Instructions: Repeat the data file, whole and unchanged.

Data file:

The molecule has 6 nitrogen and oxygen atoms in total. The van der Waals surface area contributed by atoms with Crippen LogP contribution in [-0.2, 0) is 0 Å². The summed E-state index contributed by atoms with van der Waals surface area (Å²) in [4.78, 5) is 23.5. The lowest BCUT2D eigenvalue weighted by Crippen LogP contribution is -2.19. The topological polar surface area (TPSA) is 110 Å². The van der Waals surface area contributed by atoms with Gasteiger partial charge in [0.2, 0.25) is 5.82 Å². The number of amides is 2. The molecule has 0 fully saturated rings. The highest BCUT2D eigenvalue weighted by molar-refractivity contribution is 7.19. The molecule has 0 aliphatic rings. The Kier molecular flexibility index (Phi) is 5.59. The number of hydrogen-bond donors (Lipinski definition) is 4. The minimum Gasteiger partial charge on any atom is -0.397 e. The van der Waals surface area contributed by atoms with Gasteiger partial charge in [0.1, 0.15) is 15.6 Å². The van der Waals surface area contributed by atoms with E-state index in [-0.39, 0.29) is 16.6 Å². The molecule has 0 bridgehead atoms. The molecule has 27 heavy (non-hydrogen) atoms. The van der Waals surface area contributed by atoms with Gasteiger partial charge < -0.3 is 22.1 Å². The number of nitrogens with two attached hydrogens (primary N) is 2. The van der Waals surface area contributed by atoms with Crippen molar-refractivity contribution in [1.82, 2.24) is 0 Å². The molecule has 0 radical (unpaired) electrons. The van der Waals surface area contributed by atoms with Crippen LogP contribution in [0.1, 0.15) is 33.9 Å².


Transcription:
The molecule has 6 nitrogen and oxygen atoms in total. The van der Waals surface area contributed by atoms with Crippen LogP contribution in [-0.2, 0) is 0 Å². The summed E-state index contributed by atoms with van der Waals surface area (Å²) in [4.78, 5) is 23.5. The lowest BCUT2D eigenvalue weighted by Crippen LogP contribution is -2.19. The topological polar surface area (TPSA) is 110 Å². The van der Waals surface area contributed by atoms with Gasteiger partial charge in [0.2, 0.25) is 5.82 Å². The number of amides is 2. The molecule has 0 fully saturated rings. The highest BCUT2D eigenvalue weighted by molar-refractivity contribution is 7.19. The molecule has 0 aliphatic rings. The Kier molecular flexibility index (Phi) is 5.59. The number of hydrogen-bond donors (Lipinski definition) is 4. The minimum Gasteiger partial charge on any atom is -0.397 e. The van der Waals surface area contributed by atoms with Gasteiger partial charge in [0.1, 0.15) is 15.6 Å². The van der Waals surface area contributed by atoms with E-state index in [-0.39, 0.29) is 16.6 Å². The molecule has 0 bridgehead atoms. The molecule has 27 heavy (non-hydrogen) atoms. The van der Waals surface area contributed by atoms with Gasteiger partial charge < -0.3 is 22.1 Å². The number of nitrogens with two attached hydrogens (primary N) is 2. The van der Waals surface area contributed by atoms with Crippen molar-refractivity contribution in [1.82, 2.24) is 0 Å². The molecule has 0 radical (unpaired) electrons. The van der Waals surface area contributed by atoms with Crippen LogP contribution in [0.1, 0.15) is 33.9 Å².